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Neuropsychopharmacology. 2013 Mar;38(4):616-27. doi: 10.1038/npp.2012.225. Epub 2012 Nov 21.

Glucocorticoid receptor and FKBP5 expression is altered following exposure to chronic stress: modulation by antidepressant treatment.

Author information

1
Dipartimento di Scienze Farmacologiche e Biomolecolari, Centro di Neurofarmacologia, Università degli Studi di Milano, Milan, Italy.

Abstract

Major depression is thought to originate from the interaction between susceptibility genes and adverse environmental events, in particular stress. The hypothalamus-pituitary-adrenal (HPA) axis is the major system involved in stress response and its dysregulation is an important element in the pathogenesis of depression. The stress response is therefore finely tuned through a series of mechanisms that control the trafficking of glucocorticoid receptors (GRs) to the nucleus, including binding to the chaperone protein FKBP5 and receptor phosphorylation, suggesting that these elements may also be affected under pathologic conditions. On these bases, we investigated FKBP5 and GR expression and phosphorylation in the hippocampus (ventral and dorsal) and in the prefrontal cortex of rats exposed to chronic mild stress (CMS) and we analyzed the effect of a concomitant antidepressant treatment. We found that animals exposed to CMS show increased expression of FKBP5 as well as enhanced cytoplasmic levels of GR, primarily in ventral hippocampus and prefrontal cortex. Chronic treatment with the antidepressant duloxetine is able to normalize such alterations, mainly in the prefrontal cortex. Moreover, we demonstrate that CMS-induced alterations of GR trafficking and transcription may be sustained by changes in receptor phosphorylation, which are also modulated by pharmacological intervention. In summary, while GR-related changes after CMS might be relevant for the depressive phenotype, the ability of antidepressant treatment to correct some of these alterations may contribute to the normalization of HPA axis dysfunctions associated with stress-related disorders.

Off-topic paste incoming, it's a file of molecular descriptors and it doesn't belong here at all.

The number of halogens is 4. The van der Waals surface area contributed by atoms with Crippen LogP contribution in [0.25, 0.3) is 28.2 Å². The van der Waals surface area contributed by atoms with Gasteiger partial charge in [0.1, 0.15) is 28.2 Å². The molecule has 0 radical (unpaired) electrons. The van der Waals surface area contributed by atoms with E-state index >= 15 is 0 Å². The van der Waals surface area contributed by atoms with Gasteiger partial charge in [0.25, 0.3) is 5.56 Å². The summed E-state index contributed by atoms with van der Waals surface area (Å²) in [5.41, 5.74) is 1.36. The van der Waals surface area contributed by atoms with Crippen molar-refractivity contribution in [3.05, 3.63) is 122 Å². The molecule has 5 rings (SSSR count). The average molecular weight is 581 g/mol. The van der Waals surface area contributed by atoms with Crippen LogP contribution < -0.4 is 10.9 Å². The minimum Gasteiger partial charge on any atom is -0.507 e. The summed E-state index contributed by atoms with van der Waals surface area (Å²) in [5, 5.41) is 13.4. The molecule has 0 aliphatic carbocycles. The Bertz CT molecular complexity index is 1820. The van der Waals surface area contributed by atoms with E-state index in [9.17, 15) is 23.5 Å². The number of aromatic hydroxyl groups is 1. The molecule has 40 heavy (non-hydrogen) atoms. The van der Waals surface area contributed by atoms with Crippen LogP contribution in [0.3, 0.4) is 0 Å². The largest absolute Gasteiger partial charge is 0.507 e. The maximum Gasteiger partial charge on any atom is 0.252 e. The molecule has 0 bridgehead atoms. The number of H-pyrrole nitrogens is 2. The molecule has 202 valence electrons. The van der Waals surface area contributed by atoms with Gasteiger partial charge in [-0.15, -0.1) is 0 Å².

PMID:
23169346
PMCID:
PMC3572458
DOI:
10.1038/npp.2012.225
[Indexed for MEDLINE]
Free PMC Article

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